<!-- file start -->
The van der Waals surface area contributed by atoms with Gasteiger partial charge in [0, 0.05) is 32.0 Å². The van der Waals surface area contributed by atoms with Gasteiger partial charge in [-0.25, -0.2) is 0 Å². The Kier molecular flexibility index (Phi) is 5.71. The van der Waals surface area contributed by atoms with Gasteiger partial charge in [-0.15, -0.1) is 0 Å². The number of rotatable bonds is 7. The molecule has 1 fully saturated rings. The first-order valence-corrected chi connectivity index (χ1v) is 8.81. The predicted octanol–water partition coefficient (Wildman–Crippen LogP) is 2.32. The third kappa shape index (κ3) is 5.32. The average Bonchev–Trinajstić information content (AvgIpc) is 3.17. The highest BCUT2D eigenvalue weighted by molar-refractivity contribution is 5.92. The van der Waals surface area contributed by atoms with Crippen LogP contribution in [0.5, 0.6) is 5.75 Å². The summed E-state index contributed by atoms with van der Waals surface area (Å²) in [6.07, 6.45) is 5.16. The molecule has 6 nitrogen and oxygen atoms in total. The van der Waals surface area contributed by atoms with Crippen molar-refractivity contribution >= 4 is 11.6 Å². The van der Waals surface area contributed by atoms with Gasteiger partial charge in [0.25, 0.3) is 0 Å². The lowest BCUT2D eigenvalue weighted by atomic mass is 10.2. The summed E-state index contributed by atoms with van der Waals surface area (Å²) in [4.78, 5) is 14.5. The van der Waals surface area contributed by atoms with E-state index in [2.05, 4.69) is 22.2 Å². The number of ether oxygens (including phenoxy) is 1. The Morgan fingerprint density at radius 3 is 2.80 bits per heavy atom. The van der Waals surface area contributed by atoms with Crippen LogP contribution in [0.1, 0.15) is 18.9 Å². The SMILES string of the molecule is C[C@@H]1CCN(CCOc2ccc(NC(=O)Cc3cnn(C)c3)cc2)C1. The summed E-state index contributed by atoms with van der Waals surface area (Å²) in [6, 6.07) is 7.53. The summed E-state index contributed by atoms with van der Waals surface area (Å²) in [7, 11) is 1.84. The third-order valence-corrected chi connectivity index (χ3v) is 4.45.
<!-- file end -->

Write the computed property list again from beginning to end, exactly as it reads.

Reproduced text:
The van der Waals surface area contributed by atoms with Gasteiger partial charge in [0, 0.05) is 32.0 Å². The van der Waals surface area contributed by atoms with Gasteiger partial charge in [-0.25, -0.2) is 0 Å². The Kier molecular flexibility index (Phi) is 5.71. The van der Waals surface area contributed by atoms with Gasteiger partial charge in [-0.15, -0.1) is 0 Å². The number of rotatable bonds is 7. The molecule has 1 fully saturated rings. The first-order valence-corrected chi connectivity index (χ1v) is 8.81. The predicted octanol–water partition coefficient (Wildman–Crippen LogP) is 2.32. The third kappa shape index (κ3) is 5.32. The average Bonchev–Trinajstić information content (AvgIpc) is 3.17. The highest BCUT2D eigenvalue weighted by molar-refractivity contribution is 5.92. The van der Waals surface area contributed by atoms with Crippen LogP contribution in [0.5, 0.6) is 5.75 Å². The summed E-state index contributed by atoms with van der Waals surface area (Å²) in [6.07, 6.45) is 5.16. The molecule has 6 nitrogen and oxygen atoms in total. The van der Waals surface area contributed by atoms with Crippen molar-refractivity contribution >= 4 is 11.6 Å². The van der Waals surface area contributed by atoms with Gasteiger partial charge in [0.25, 0.3) is 0 Å². The lowest BCUT2D eigenvalue weighted by atomic mass is 10.2. The summed E-state index contributed by atoms with van der Waals surface area (Å²) in [4.78, 5) is 14.5. The van der Waals surface area contributed by atoms with E-state index in [2.05, 4.69) is 22.2 Å². The number of ether oxygens (including phenoxy) is 1. The Morgan fingerprint density at radius 3 is 2.80 bits per heavy atom. The van der Waals surface area contributed by atoms with Crippen LogP contribution in [0.1, 0.15) is 18.9 Å². The SMILES string of the molecule is C[C@@H]1CCN(CCOc2ccc(NC(=O)Cc3cnn(C)c3)cc2)C1. The summed E-state index contributed by atoms with van der Waals surface area (Å²) in [6, 6.07) is 7.53. The summed E-state index contributed by atoms with van der Waals surface area (Å²) in [7, 11) is 1.84. The third-order valence-corrected chi connectivity index (χ3v) is 4.45.